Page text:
Jonathan Auerbach


Rock musician Jonathan Auerbach proudly partners with The Intrepid Fallen Heroes Fund in a shared commitment in support of the men and women of the armed services. The Intrepid Fallen Heroes Fund, a not-for-profit organization and national leader in supporting the men and women of the United States Armed Forces and their families, has provided over $120 million in support for the families of military personnel lost in service to our nation, and for severely wounded military personnel and veterans. The Fund most recently opened the National Intrepid Center of Excellence to support the research, diagnosis, and treatment of military personnel and veterans suffering from traumatic brain injury.


Since 1947, cancer patients from around the world have come to DFCI to battle their disease. The care offered is recognized as the finest of its kind, providing cancer patients with the best treatment available today while developing tomorrow's cures through cutting-edge research. Jonathan raises money through his music for this Boston-based facility, and also serves on the DFCI's Leadership Council.

The Leonard P. Zakim Center for Integrative Therapies at Dana Farber opened in 2000 with a mission to enhance the quality of life for cancer patients and their families by integrating complimentary therapies with traditional cancer care. The Center provides integrative therapies to help alleviate many of the symptoms associated with cancer and its treatment to patients and their families; offers education on these integrative therapies to patients, families and staff; and advances knowledge of the effectiveness and outcomes of these therapies through peer-reviewed, evidence-based clinical research. 2008 marks year five of the “Making Music” music therapy program offered through the Leonard P. Zakim Center for Integrated Therapies. The program takes place in DFCI’s Betty Ann Blum and Marjorie Blum Pediatric Resource Room of the Jimmy Fund Clinic. Led by board-certified music therapist Brian Jantz, sessions are a respite from the sometimes-stressful world of the clinic – a place to be kids rather than patients. Its aim(s) include increasing self-expression and self-confidence while decreasing anxiety and providing opportunities for normalcy and control. The program provides group and individual music therapy sessions to pediatric patients and their families. Sessions include singing, playing instruments, learning to play piano or guitar, composing original songs, recording CD’s, dancing, or just showing up to see what it’s all about. All ages and abilities are welcome. Music therapy is also offered to patients who are confined to beds receiving chemotherapy, blood transfusions or have compromised immune systems. With an increase in hours and additional access to patients, the program has truly flourished and is now reaching out to hundreds of additional patients and family members, who are now able to receive weekly clinical music lessons on guitar, piano, drums or voice. A program focusing on music recording technology has been implemented and well received. Through this program, participants can record CD’s, compose original musical scores, create movies, comic books, and slide shows and burn these to DVD’s. Many parents volunteered to comment on their satisfaction with the music therapy program. Patient and family satisfaction level is extremely high. Rock guitarist and singer/songwriter Jonathan Auerbach volunteers his time and talent, donates money and helps raise funds in support of the music therapy program. In March of 2008, Jonathan begins teaching a series of master class workshops at DFCI for patients in the music therapy program, titled "Rock-in'-Time: a Rock Music Performance Jam.” The workshop will be interactive and entertaining as well as instructional. “Music therapy is about safety in song,” says Jonathan. “I’ll be teaching kids who already have the ability to play an instrument to enhance their playing and performance skills. Performing music well while having fun doing it empowers and builds confidence. Each child has unique health challenges, but music is a universal gift: music moves, music frees, music heals.”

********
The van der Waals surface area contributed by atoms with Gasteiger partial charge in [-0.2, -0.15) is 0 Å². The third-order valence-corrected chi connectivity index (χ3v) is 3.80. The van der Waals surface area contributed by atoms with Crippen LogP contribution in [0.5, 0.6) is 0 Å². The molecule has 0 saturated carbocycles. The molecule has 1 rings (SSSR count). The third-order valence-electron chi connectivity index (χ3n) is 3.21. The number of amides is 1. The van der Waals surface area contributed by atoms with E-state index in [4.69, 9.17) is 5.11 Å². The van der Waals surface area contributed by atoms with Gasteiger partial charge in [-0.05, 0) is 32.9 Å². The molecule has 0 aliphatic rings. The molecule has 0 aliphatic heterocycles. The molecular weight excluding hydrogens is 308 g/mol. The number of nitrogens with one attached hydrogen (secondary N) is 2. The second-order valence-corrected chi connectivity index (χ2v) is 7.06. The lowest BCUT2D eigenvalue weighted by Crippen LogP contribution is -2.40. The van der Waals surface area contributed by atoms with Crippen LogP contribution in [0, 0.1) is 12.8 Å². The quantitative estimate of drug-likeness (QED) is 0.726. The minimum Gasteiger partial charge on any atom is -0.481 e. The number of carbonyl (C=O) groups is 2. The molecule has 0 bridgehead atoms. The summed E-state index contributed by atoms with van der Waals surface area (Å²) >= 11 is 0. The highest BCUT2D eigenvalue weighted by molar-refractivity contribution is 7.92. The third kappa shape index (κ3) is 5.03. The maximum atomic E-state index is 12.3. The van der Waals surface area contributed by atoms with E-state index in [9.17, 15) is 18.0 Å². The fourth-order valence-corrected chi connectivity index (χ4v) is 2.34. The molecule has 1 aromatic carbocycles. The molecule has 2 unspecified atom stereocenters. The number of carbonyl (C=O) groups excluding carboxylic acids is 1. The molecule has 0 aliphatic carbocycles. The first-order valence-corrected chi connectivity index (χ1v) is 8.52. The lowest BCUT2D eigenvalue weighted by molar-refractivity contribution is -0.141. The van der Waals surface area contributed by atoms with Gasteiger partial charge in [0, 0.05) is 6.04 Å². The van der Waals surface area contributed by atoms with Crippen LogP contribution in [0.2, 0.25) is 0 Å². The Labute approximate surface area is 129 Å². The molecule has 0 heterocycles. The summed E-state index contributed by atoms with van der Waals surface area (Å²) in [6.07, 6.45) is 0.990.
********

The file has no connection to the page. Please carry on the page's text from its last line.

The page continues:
The Jimmy Fund is the fundraising arm of the Dana Farber Cancer Institute. Jonathan helps fund music therapy programs for children's cancer research and care at this organization - through the Leonard P. Zakim Center for Integrative Therapies.